Calling Macron’s Bluff, Through Art – OpEd – Eurasia Review

Like when French President Emmanuel Macron was elected, he loudly proclaimed that there would be no more homelessness but, as usual, that was far from true. “It was even worse, so I put him in a tent with homeless people,” says James Colomina. “Why, the homeless people were thrilled with the move. The site stands on the banks of the Saint-Martin canal in Paris. At first, I asked some homeless people if they would welcome President Macron with them in a tent. They told me they were delighted; So for his birthday, I put him in a tent to shed light on the homeless,” he added. “My intention was also to put whoever is at the very top of the pyramid, at the very bottom.”

It was in the 1970s that American graffiti artists first successfully unionized. Between 1974 and 1980, over 20,000 artists and arts support staff gained full-time employment through the Comprehensive Employment and Training Act (CETA), making it the largest arts project funded by the federal government since the establishment of the Works Progress Administration (WPA) during the Great Depression. put more than 8.5 million people to work. In New York, the Cultural Council Foundation (CCF) launched the CETA Artists Project in 1978, with a budget of US$4.5 million per year to fund the work of 300 artists, paying them US$10,000 per year plus benefits ( nearly $46,000 today) work directly with community organizations, in project teams, with successful companies, or on a wide range of public works.

Introducing only a few for the high-end world

Then the rich reacted by carefully choosing only certain graffiti artists to selectively amplify and open up the world of high-end art, encouraging street art for the sole purpose of making money in the spaces curated by the elite. . As a result, and inevitably, there was infighting and resentment that led to the erosion of unions.

Today, the current pursuit of the exclusion of non-male, non-white artists from museums and the wealth associated with high-end art is no coincidence. The statistics highlight the high-profile art world as another example of the Whites and the Rich very conveniently excluding those who don’t “fit in” with them.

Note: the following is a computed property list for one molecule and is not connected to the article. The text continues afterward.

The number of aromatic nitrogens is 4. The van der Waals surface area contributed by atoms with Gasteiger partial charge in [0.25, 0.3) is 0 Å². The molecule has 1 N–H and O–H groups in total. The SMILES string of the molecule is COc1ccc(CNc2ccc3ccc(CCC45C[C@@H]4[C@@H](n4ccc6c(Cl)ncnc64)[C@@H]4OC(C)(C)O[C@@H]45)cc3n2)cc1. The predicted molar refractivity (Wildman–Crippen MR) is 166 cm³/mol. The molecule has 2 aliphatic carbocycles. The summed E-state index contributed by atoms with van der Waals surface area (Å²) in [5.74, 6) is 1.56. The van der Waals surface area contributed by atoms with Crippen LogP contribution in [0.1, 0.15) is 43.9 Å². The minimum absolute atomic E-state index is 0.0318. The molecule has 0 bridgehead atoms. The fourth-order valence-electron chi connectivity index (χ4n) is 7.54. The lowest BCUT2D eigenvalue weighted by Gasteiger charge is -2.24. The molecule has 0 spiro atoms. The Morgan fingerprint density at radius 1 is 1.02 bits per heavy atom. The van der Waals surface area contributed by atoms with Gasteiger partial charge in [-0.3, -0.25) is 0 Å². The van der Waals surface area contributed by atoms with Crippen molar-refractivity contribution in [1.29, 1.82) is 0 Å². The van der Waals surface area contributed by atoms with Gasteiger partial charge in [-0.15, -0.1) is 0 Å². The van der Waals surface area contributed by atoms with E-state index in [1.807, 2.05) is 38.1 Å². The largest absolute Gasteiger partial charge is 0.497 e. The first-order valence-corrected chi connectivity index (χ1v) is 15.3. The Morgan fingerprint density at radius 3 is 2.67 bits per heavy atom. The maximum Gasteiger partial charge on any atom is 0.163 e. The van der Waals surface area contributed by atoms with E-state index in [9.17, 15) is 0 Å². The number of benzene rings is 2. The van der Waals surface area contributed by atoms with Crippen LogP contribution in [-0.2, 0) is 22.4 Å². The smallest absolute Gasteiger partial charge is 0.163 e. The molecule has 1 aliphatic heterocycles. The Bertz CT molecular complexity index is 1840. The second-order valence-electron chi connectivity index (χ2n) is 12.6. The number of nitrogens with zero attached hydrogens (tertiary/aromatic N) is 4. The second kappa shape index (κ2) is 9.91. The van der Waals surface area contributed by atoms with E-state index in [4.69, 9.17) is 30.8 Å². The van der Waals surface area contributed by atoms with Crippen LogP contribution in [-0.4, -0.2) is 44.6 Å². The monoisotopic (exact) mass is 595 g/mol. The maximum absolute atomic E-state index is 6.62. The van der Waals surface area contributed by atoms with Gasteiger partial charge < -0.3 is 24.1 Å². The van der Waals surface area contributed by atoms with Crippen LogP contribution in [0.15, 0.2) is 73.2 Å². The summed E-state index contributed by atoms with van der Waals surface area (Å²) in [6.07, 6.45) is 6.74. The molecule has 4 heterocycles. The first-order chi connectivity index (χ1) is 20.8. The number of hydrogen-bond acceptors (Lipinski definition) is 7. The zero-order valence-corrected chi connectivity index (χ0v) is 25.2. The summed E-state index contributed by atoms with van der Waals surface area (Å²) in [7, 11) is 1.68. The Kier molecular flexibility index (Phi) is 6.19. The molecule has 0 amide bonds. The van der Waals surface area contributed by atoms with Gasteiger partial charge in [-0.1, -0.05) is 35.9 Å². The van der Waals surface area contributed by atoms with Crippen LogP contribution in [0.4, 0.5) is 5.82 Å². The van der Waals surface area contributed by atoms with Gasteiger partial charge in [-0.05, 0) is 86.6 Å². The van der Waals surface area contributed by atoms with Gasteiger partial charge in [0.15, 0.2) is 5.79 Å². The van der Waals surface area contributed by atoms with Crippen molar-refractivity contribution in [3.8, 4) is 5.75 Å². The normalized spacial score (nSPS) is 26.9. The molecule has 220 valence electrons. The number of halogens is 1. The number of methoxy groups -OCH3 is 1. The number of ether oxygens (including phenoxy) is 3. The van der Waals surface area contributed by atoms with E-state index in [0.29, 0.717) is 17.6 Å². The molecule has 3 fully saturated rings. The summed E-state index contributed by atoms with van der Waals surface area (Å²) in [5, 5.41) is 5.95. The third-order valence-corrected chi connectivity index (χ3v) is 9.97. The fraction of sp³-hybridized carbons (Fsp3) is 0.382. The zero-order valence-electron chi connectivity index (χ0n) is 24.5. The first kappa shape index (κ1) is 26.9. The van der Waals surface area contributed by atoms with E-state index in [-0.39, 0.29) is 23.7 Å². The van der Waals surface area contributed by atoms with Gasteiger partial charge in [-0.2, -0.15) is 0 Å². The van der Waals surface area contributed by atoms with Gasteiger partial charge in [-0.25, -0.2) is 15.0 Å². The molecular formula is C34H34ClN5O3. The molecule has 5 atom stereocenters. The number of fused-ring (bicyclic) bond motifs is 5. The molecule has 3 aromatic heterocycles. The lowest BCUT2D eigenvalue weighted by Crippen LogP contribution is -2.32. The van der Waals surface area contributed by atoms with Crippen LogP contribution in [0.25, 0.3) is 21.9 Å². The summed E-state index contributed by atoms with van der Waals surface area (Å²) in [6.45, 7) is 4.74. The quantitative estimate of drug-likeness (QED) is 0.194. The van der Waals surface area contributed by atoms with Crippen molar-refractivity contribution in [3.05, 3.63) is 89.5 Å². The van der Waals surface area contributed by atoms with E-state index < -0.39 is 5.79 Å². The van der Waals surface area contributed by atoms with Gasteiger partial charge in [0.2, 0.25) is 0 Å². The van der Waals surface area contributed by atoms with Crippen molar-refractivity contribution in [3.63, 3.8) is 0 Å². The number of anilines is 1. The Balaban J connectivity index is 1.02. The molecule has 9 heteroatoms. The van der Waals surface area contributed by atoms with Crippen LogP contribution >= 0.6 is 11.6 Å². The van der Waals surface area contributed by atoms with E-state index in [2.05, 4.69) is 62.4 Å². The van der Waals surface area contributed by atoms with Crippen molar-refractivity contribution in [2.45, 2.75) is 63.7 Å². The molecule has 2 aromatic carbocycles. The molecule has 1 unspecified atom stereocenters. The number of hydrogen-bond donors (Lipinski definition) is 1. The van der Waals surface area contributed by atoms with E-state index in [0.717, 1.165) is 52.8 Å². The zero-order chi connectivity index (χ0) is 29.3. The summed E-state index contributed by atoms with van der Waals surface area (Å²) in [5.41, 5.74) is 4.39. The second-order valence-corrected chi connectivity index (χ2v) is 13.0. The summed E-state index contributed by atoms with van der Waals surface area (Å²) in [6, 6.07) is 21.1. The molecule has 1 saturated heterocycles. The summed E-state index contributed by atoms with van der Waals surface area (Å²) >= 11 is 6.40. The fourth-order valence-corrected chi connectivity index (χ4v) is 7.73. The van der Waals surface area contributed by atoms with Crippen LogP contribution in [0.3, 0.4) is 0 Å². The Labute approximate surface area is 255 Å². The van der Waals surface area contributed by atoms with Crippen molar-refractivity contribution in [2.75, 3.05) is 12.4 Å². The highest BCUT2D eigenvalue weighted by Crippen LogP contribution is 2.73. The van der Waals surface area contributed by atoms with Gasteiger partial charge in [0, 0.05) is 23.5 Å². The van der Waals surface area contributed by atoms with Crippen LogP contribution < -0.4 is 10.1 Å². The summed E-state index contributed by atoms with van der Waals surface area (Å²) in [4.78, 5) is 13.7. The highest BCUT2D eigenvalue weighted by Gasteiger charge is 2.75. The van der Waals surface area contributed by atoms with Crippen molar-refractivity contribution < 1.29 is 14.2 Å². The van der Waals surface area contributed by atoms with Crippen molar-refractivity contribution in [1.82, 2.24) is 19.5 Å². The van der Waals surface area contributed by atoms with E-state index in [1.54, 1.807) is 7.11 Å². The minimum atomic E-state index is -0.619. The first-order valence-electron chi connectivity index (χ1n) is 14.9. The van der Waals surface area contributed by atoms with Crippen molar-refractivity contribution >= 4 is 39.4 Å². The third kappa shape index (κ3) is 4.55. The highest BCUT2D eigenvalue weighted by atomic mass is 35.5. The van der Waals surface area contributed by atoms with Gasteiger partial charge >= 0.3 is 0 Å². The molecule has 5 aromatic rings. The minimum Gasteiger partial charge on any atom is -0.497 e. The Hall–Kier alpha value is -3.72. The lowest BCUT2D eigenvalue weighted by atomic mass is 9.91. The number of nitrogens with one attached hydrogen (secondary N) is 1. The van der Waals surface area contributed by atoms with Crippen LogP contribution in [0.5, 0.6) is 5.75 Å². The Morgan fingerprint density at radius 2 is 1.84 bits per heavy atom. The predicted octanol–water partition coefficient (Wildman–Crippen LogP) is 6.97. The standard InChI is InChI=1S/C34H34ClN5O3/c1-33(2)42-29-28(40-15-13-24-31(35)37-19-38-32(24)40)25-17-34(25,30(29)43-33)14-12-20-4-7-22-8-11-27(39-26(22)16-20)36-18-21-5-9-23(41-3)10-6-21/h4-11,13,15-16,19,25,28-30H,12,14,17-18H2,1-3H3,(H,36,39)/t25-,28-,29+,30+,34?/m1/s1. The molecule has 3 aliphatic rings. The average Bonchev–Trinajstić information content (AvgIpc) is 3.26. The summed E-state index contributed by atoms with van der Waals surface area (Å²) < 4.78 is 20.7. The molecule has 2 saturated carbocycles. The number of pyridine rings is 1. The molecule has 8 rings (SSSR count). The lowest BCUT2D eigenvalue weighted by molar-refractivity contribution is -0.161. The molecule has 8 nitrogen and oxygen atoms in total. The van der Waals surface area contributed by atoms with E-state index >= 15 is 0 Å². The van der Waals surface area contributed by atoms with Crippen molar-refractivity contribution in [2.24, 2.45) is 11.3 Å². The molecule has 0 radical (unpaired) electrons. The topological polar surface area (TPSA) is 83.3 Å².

Activists like California-based Nancypili Hernandez use street art as a crucial tool to tell suppressed stories. Creating and painting many different murals, working in the Latinx community of San Francisco to “document the story of people that is not told in the history books”, it is his work in the Mission District that highlights shines a light on the struggles of Latinx people, amplifying the stories of an indigenous community ignored by San Francisco tour guides.

In 2015, New York based Polish street artist, Agata Oleksiak aka Olek arrived in New Delhi in 2015 to work on a massive project and use crochet technique to express everyday occurrences and inspirations; her works often examine sexuality, feminist ideas and the evolution of communication. She visually transformed one of New Delhi’s 184 homeless shelters, to raise awareness of the lives of the desperate people living there. Covering the entire 40-foot-long, 8-foot-tall structure with crocheted yarn with a team of local volunteers, she worked for seven days to assemble the entire installation that was part of the “Rain Basera” project.

Dress up a charging bull at night

Why, on Christmas Eve in 2010, she even covered Wall Street’s iconic “Charging Bull” statue – from horn to hoof – with a pink camouflage blanket she crocheted herself at 3 a.m. morning ! It took him miles of yarn to create the fabric on ‘Six Seasons of Lost‘ as she says. While she waited for the police to arrest her, they didn’t. “They were human and understood that I didn’t want to harm the statue”, but the installation only took two hours because “a grumpy city worker tore it down”.

Ironically, the Charging Bull itself had “appeared” as a Christmas present in New York from Arturo Di Modica, an Italian sculptor. Di Modica, who moved to New York in the 1970s, sensing worry and uncertainty in the United States after the crash of 1987, wanted to create a powerful symbol of the strength of the American economy.

He planned to create a three-and-a-half-ton, 18-foot-long bronze bull to refer to a “bull market,” a robust stock market where stock prices rise, encouraging investors to buy more.

And, on the morning of December 15, 1989, Di Modica and some friends parked a truck in front of the New York Stock Exchange. Within moments, they placed the bull under a Christmas tree and drove off.

Di Modica didn’t expect the bull to stay there long term as he saw it as a temporary gift. And, predictably, the New York Stock Exchange didn’t like the idea and had it scrapped. However, over time it has come back and become one of the most visited places in Manhattan and a favorite New York tourist destination.

(This report is part of The Art Of Cause project – an initiative of DraftCraft International that documents art projects and street art campaigns that reach out, rectify and resolve conflict, around the world)

Part 2 of 6 | To be continued

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